Knitting needles generally fall into two camps: the traditional long and straight variety, or circular needles, which are short needles connected by a cable. Most knitters eventually need them in many sizes, and sometimes (if you like to switch between ongoing projects), you’ll need even more than one pair of each size. Before investing the time and money in tools you don’t enjoy using, what are the advantages and disadvantages of each?
I learned to knit on my mother’s long aluminum knitting needles. They were green and slippery and awkward. The stitches had a mind of their own, splitting and combining together so that my stitch count never came out quite right (although this had more to say about the knitter than the needles. They had a habit of jumping off the needles when I wasn’t looking, especially if I set them down in the middle of a row. They made a scraping clicking sound that set my teeth on edge. I didn’t stick with knitting for long.
Many years and three children later, I picked up needles again, but this time I used bamboo circular needles. These were warm to the touch, a little better at clinging to my stitches, with a comforting ticking sound that didn’t jangle my nerves. Since the needles were connected, even in the middle of a row I could push my stitches down onto the cable, fold the needles in, and securely carry my work without worry of dropping stitches or stabbing neighbors. I think you can sense my preference in needle type here.
There is really nothing that you can do on straight needles that can’t be done on circulars. Straight knitting is accomplished on circular needles exactly the way it is on straights, but usually with a good deal more comfort. Stitches progress from right to left, with one needle in each hand, connected by the cable behind. At the end of a row, turn the work around and switch needles just as you would with straight needles. The difference in comfort, however, is notable. When the work is large, such as with a large sweater or a blanket, straight needles must be long enough to support all the stitches. As the work piles up on one needle, it becomes heavy and unruly, which is awkward and often painful for the hands and wrists. The same work on circular needles is pushed onto the cable behind as the stitches progress, so the hands are not supporting the weight of an entire garment.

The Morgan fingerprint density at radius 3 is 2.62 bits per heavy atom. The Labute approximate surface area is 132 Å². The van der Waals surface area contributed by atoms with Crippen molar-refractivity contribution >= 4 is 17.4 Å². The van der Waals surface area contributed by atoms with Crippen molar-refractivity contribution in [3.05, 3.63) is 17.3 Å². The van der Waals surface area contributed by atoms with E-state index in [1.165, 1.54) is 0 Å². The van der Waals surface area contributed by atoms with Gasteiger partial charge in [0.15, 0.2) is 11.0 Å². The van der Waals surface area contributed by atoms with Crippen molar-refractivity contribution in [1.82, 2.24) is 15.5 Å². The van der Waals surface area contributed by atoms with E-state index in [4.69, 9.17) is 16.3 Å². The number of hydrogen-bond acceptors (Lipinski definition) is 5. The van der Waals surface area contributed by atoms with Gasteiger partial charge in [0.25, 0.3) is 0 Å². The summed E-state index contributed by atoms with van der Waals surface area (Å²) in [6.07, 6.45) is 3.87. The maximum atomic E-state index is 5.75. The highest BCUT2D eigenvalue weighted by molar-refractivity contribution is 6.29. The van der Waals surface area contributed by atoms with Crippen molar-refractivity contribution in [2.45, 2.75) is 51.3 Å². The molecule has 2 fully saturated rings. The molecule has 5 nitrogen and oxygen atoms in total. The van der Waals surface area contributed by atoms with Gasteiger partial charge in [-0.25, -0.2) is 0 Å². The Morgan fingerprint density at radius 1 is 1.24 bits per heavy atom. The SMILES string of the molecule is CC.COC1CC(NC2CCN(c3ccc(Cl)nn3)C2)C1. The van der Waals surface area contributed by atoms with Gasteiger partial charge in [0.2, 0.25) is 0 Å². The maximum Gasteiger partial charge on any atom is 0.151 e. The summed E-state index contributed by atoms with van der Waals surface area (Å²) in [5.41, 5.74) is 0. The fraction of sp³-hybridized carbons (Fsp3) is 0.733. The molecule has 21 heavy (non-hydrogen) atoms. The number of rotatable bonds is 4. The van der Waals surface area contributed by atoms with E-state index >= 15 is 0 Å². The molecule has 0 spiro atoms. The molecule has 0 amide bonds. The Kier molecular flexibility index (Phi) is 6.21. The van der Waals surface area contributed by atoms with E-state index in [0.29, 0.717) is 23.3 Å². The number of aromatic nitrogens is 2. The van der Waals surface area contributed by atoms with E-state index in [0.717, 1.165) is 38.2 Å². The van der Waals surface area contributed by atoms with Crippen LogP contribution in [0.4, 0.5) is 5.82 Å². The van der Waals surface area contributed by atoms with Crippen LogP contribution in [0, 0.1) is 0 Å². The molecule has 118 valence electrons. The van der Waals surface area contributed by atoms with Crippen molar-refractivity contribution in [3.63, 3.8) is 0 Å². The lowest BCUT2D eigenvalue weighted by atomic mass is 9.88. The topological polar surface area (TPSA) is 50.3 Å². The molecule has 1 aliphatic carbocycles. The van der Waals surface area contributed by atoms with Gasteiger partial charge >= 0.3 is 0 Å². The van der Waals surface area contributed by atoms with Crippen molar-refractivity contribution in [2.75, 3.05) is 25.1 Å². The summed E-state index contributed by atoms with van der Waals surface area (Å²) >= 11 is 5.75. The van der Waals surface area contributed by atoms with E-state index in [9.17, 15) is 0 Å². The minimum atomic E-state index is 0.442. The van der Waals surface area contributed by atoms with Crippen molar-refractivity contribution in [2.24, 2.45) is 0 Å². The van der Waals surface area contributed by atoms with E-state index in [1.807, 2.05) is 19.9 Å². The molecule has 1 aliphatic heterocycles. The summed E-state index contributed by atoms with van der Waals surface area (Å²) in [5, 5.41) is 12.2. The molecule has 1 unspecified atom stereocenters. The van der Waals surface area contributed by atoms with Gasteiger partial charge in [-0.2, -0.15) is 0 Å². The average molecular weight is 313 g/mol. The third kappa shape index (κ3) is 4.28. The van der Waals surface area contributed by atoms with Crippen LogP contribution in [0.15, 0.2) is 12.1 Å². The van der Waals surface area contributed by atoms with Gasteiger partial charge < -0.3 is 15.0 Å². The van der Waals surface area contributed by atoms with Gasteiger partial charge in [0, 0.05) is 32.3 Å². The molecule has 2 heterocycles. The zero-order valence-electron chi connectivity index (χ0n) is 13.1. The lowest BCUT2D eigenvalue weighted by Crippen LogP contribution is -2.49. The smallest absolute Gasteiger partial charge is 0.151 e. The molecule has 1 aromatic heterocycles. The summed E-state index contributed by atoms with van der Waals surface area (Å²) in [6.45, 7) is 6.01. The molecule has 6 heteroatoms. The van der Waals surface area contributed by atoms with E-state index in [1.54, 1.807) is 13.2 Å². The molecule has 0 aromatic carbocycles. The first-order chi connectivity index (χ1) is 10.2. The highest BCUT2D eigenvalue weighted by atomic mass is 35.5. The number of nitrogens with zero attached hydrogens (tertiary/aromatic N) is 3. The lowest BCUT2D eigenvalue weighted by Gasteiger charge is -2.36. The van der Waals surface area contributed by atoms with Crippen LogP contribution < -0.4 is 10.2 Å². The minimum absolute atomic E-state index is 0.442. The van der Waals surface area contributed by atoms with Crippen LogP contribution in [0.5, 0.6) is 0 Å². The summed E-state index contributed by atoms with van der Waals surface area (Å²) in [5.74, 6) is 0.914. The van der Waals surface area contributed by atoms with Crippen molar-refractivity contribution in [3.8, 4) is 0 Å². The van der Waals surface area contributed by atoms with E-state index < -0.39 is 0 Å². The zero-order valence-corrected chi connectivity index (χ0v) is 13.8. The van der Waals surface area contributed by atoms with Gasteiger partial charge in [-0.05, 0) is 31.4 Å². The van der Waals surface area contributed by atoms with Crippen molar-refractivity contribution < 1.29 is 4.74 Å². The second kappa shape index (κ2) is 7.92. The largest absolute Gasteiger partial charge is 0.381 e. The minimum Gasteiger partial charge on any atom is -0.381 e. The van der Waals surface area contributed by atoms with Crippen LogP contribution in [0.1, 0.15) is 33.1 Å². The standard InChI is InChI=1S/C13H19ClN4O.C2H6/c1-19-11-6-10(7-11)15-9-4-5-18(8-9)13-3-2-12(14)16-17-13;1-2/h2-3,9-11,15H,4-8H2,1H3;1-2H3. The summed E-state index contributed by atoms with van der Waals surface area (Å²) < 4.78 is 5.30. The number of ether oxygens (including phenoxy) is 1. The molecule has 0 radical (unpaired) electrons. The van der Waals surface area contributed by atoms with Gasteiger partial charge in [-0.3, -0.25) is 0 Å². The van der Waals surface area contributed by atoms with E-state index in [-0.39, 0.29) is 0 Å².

The best aspect of circular needles the option of knitting “in the round”, which many knitters enjoy as a relaxing alternative to back-and-forth knitting. The work is joined in a circle and continues in a spiral, eliminating “knitting back” on wrong side. Few seams are required since the garment is already tubular and knitting proceeds more quickly, with fewer finishing steps. You can’t do that with straight needles.
Unless you have a specific reason for choosing straight needles, I recommend investing in circulars. They will do everything that straight needles do, and so much more. I still have a pair of my mom’s aluminum straights to remember her by. Sadly, I recently added a pair of my sister’s straights to my collection. I take them out, look at them, and remember. But I don’t knit with them.